Oscar 195 Recruit Journal Week 04

International Maritime Signal Flag Oscar

Oscar 195 Recruit Journal

Formed: Jan 2, 2018

Graduates: February 23, 2018

 

Oscar-195 Week 04 Summary

Welcome to the latest edition of the week in review, Moms and Dads, Brothers and Sisters, Husbands and Wives. I know you all have enjoyed reading these weekly summaries written by my shipmate and good friend SR Choi. I am SR Lewandowski the newly hired co-historian and I know I have big shoes to fill! I am the oldest recruit in the company so I have a unique perspective. My shipmates call me father time which is a nickname originally given to me by Petty Officer Ventura.

We are at the end of week 04, which is a milestone because we are now halfway through boot camp. For us, this is a big thing because there is a tiny light at the end of the Tracen Cape May Tunnel. A lot of people want to know if boot camp gets easier as time goes by…The answer is no, but we are getting better. This week was a tough one, but a good one in many ways. We shrunk as a company this week and we were already the smallest company on the regiment. Being a small company means there is no place for anyone to hide, but it also means there is a unique closeness that we have together. Every day we grow closer and stronger together as shipmates and as a team. We are brothers and sisters. We are a family and we take pride in Oscar-195.

This week we learned about fighting fires, which was really cool. Our firefighting practical was probably the coolest thing we’ve done so far. We got into full firefighting gear and went into a simulated fire on a Coast Guard Cutter. I mean smoke everywhere, loud noises, and us putting out a “fire” with fire hoses pumping out a lot of water. It was awesome for all of us to experience that. We also learned how not to get scammed on the internet and how to handle sensitive and classified information.

But the biggest thing this week was we got to choose where we want to go for our first duty assignment. We filled out a form called a “dream sheet” which lets the mythical being known as the “detailer” know where we want to go but it’s up to the needs of the Coast Guard to see if we get where we want, or some far off place. We also took the midterm exam and all did well on it but filling out the dream sheet definitely was the highlight. Looking forward to where we will be stationed is something the company can hold onto as an exciting thought for where we start our Coast Guard careers.

With all this good stuff going on don’t think that we didn’t sweat. We got our fair share of beat downs. Chief Samuels showed us the difference between “good sweat” and “bad sweat”. You know the bad sweat as my shipmate SR Choi explained is holding our pieces in sniper position, holding canteens full of water to the “tippy top” as our company commanders say either out in front of us or over our heads, and who can forget passing sea bags around. But the “good sweat” is riding bikes in the gym at night for about 20-25 miles until we burn 1000 calories. We all had rubber legs after that workout!

This week was also filled with some great quotes from our Company Commanders who all have a great sense of humor. The only problem is that we’ve had to develop ways of not laughing, or smiling, because boot camp is “not a comedy club” and you need to keep your military bearing at all times. Try keeping a serious face when Chief Krusko tells a recruit that they are “lost in the sauce” (its funny cause he’s a culinary specialist in the Coast Guard) or that “they turn into a chia pet as soon as they shave and walk into the cold weather”. He has also said that a recruits “Pink Eye is disgusting because their eye booger has an eye booger”. Chief Samuels refers to all of us as “freaks” but it’s in the way he says it. Chief Samuels has a unique ability to make fun of us and teach us at the same time that shows he wants to train us and make us better recruits. Then there is our Lead Company Commander, Petty Officer Catlin….A.K.A. “Mama Bear”. She is tough and she’s not going to accept anything less than us becoming the sharpest company on the regiment. She’s training us to be leaders, to lead by example because in a week we will be the senior most company on the regiment. We all can tell that Petty Officer Catlin loves what she does and takes pride in training the future of the Coast Guard.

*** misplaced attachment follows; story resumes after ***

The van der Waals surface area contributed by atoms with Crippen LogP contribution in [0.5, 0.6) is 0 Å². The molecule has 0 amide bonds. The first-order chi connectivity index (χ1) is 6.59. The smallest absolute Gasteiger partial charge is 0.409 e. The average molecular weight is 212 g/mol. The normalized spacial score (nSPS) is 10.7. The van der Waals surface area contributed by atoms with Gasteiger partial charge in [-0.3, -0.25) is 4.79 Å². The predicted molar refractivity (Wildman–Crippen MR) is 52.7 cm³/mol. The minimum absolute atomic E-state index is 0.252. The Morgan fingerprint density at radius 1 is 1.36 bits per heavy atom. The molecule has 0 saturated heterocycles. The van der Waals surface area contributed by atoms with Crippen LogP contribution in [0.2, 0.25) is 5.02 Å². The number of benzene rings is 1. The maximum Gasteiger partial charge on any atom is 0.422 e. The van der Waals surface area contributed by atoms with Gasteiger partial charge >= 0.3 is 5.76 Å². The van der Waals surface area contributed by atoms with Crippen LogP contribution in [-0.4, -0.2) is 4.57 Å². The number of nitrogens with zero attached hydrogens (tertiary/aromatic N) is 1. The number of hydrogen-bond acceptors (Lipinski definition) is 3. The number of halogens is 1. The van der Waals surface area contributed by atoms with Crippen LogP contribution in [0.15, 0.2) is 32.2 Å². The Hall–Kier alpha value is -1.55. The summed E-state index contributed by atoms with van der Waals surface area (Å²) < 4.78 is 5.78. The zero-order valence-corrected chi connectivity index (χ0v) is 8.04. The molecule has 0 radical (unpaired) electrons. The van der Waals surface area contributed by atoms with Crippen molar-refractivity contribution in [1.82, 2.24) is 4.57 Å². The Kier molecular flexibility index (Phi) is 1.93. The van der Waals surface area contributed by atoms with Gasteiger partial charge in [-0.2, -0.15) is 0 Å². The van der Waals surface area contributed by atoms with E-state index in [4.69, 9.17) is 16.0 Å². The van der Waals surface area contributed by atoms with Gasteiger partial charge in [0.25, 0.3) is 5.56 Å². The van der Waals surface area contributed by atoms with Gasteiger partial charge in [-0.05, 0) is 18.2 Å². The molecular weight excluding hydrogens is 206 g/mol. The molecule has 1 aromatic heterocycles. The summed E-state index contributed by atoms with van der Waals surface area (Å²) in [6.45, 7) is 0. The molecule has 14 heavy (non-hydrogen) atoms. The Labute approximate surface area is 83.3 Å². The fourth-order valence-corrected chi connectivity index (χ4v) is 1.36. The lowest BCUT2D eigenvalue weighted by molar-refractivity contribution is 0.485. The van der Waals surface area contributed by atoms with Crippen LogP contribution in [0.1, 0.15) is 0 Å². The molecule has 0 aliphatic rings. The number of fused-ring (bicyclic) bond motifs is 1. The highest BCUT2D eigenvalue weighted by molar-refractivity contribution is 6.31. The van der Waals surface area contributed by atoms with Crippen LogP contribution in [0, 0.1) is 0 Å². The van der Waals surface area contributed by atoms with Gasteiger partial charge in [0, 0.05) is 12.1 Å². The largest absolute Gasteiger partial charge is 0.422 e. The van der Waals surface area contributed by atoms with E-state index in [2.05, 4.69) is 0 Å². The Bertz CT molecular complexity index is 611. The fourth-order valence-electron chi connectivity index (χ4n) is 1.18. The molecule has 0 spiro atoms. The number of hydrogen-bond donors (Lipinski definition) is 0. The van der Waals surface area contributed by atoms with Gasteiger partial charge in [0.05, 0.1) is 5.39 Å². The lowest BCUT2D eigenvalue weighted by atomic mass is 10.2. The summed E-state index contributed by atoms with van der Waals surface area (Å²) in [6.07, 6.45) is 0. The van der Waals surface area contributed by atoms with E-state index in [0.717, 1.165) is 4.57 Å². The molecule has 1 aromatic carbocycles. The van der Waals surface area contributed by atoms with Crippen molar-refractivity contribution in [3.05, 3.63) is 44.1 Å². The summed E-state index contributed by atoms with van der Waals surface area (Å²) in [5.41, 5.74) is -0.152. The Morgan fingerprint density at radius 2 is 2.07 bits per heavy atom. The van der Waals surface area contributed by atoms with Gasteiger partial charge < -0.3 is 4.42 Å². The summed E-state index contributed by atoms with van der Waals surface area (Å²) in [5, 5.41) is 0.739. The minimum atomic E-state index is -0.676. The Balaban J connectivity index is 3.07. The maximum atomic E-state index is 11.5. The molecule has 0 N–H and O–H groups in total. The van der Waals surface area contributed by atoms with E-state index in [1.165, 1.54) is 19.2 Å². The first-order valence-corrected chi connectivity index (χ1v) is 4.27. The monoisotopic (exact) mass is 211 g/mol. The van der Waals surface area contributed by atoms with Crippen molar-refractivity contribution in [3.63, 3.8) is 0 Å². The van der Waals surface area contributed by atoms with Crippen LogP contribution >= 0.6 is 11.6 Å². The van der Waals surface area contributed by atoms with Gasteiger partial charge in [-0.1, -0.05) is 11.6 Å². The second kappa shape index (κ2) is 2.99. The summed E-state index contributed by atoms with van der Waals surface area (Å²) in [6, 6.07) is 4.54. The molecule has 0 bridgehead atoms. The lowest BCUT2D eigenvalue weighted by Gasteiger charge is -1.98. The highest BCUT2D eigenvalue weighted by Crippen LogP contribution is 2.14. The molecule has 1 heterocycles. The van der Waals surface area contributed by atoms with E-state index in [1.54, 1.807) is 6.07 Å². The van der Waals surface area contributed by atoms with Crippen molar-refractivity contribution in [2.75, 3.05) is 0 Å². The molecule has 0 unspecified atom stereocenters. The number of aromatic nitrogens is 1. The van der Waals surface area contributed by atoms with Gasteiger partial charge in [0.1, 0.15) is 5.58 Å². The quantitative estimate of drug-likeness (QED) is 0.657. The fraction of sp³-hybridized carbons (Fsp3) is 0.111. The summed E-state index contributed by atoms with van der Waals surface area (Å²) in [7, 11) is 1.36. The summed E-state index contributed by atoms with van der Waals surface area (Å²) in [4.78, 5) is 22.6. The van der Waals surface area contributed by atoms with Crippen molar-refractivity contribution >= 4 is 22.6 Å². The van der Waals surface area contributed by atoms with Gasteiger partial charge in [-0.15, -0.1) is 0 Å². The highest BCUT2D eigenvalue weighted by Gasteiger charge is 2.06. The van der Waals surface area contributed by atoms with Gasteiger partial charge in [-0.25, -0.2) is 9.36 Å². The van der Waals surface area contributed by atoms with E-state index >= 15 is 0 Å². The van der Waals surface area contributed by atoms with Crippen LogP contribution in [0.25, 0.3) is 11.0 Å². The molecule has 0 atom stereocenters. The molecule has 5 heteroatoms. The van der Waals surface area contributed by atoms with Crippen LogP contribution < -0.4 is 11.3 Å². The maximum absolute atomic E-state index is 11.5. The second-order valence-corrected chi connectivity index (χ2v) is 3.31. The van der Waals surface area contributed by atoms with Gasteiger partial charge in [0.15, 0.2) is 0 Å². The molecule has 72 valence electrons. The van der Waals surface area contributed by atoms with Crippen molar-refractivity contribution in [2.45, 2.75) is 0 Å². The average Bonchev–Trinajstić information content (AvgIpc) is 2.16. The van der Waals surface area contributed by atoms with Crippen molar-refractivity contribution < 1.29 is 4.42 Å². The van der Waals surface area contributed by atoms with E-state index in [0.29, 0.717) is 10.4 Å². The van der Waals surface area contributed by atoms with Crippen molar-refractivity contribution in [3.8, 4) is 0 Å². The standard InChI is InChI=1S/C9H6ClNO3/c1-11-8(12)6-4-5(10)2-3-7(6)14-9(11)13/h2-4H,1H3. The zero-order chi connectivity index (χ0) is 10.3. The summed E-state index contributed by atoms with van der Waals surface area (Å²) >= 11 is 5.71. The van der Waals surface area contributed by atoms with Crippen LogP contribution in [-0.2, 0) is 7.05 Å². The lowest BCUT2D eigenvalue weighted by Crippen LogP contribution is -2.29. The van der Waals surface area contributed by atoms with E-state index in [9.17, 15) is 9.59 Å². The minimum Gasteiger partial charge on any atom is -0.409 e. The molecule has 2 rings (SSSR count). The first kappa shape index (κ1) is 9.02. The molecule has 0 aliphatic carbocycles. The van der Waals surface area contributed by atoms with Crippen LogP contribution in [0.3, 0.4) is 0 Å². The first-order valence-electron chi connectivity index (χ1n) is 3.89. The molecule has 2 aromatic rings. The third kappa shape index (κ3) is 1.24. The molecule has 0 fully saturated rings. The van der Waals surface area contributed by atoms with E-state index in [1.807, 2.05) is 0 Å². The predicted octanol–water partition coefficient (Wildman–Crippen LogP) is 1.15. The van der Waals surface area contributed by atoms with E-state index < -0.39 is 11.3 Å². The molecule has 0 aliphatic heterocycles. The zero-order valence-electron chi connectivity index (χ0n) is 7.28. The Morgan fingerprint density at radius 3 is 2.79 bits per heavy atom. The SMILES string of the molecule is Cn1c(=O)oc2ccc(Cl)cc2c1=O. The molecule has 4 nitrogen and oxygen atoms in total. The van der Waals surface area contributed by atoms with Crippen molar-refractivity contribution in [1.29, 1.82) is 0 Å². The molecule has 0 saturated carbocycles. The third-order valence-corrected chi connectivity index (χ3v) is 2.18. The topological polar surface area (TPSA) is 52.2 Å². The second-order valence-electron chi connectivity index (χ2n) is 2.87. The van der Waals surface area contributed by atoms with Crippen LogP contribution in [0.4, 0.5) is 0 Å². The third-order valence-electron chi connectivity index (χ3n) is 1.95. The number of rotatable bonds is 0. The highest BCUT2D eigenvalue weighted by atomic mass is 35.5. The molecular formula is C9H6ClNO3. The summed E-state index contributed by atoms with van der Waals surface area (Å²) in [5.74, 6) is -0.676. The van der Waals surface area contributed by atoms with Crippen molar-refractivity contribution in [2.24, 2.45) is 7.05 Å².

We know that our Company Commanders want us to succeed even when they are yelling or IT’ing us. Through all the darkness that is Cape May it was during week 04 that you find little things to give you that moment of internal peace during this mentally draining and incredibly stressful time. The sound of the ocean when you’re standing in formation ready to step off for morning chow, the sunrise over the water that you sneak a peek at while trying to keep your eyes in the boat. These little things keep you going one day at a time. We have a great group of young people here that are getting outside their comfort zone and persevering through the toughest eight weeks of their life.

Four weeks down, four to go! Tune in next week for another weekly summary of the Oscar-195 show live from Training Center Cape May!

 

SR Lewandowski, T. J.

 

 

Editor’s Note: This blog post was written by a recruit currently involved in Coast Guard basic training. The thoughts and opinions expressed in this Journal do not necessarily reflect those of Training Center Cape May, the U.S. Coast Guard or the federal government and are the sole opinion of the author. Recruit Journals are written by personnel in a high-stress environment with little time, so please excuse grammar and punctuation in the above article. The staff at Training Center Cape May do not edit the journals in any way, so as to ensure authenticity of the content and messages.

 

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